As for us, when you’re rocking down the Interstate on cruise control, with a zombie-like passenger who looks ready to pass out at any moment throughout the day, while constantly focused on a petulant tarp out back that is billowing so much you think there were zombies underneath trying to escape, exceeding the speed limit doesn’t even enter into the equation — finding the next foo-foo coffee place does, but we don’t need to speed to get there.
Daughter’s Version of the Events:
Well, I woke up at 7am like my dad demanded only to twiddle my thumbs for an hour while I waited for him to wake up. Eventually, I had to wake him up and he immediately said he didn’t sleep and that’s why he didn’t wake up at 7. Ah, well, neither did I. I guess I’m just, you know, DEDICATED and RESPONSIBLE.
Anyway, after briefly stuffing last minute items into the truck bed, I drove my dad to my favorite coffee shop one last time. He complained about the price, of course. (Am I surprised? No. This is somebody who brags about finding pennies like they’re buried treasure and he is Long John Silver.) I found it ironic that he complained about the prices considering he is a very regular patron of a small, independently-owned coffee shop. You may have heard of it… Starbucks. However, he didn’t see things my way and continued to grumble about the high price of the coffee. I helpfully reminded him that he could not put a price on my happiness.
What do all these shapes and lines mean??
After that brief breakfast, we hit the road. The GPS died despite numerous attempts at revival. CPR just wasn’t enough to save our TomTom. One less navigational tool is honestly probably better for us, anyway. Now, with the GPS out of the picture (R.I.P.), there are less contradicting directions. This is the sort of thing that happens when we have too many navigational tools:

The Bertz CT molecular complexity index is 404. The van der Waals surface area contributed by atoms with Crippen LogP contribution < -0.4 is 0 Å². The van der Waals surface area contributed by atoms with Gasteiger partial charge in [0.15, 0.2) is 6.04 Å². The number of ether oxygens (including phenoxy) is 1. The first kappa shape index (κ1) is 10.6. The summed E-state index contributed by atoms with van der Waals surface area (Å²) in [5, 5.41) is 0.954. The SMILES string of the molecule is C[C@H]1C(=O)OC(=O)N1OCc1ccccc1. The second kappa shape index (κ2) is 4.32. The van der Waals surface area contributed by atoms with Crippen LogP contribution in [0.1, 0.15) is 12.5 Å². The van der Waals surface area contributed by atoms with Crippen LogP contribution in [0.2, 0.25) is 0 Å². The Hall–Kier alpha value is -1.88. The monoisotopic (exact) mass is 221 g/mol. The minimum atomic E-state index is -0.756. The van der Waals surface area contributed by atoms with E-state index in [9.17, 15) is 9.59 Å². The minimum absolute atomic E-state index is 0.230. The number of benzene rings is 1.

Dad: “What highway should we take?”
Me: “Well, the GPS says to take the 83. The AAA map says to take the 77. My phone GPS says that this road doesn’t exist.”
Of course, our trip had a snafu or four. We had to pull over multiple times because the tarp covering the mountain of belongings in the truck bed kept flying up like a magnificent sail. Well, it’d be more magnificent if it wasn’t in danger of flying off and then landing on someone’s windshield and causing a fiery crash worthy of a Michael Bay film.
Sidenote/humanity-affirming moment of the day: because we were in the South, a guy stopped on the freeway when we were struggling with the tarp and in his deep Southern drawl, asked if we needed help. I forget that people care about other people in some places!! I’ve been in Philly too long, clearly.
Anyway, my dad and I took turns driving today but Dad ended up taking on the bulk of the driving because my eyes were drying up into raisins. I tried to bring back FaceTent ™ but without a heavy black coat to mask out the sun, it was futile. Other materials let in sunlight and therefore, blind you even with your eyes closed.
All in all, it was a successful day. Well, besides the barista putting a boy’s name on my Starbucks cup instead of my actual girl name. And my dad yelling at me to find a Starbucks faster on my phone that had no signal. And when my dad yelled at me for not being able to see a semi I almost merged into. And when my dad told me I was driving too fast. And when my dad told me that I am now in charge of making sure my sister is an upstanding citizen. (HEAR THAT, SIS? I know you read it, little one.) But yeah, besides all that, it was a good day.
Nope, that’s not my name.
Who are you trying to convince, Bristol, TN?
I bet you didn’t know there were castles in Tennessee.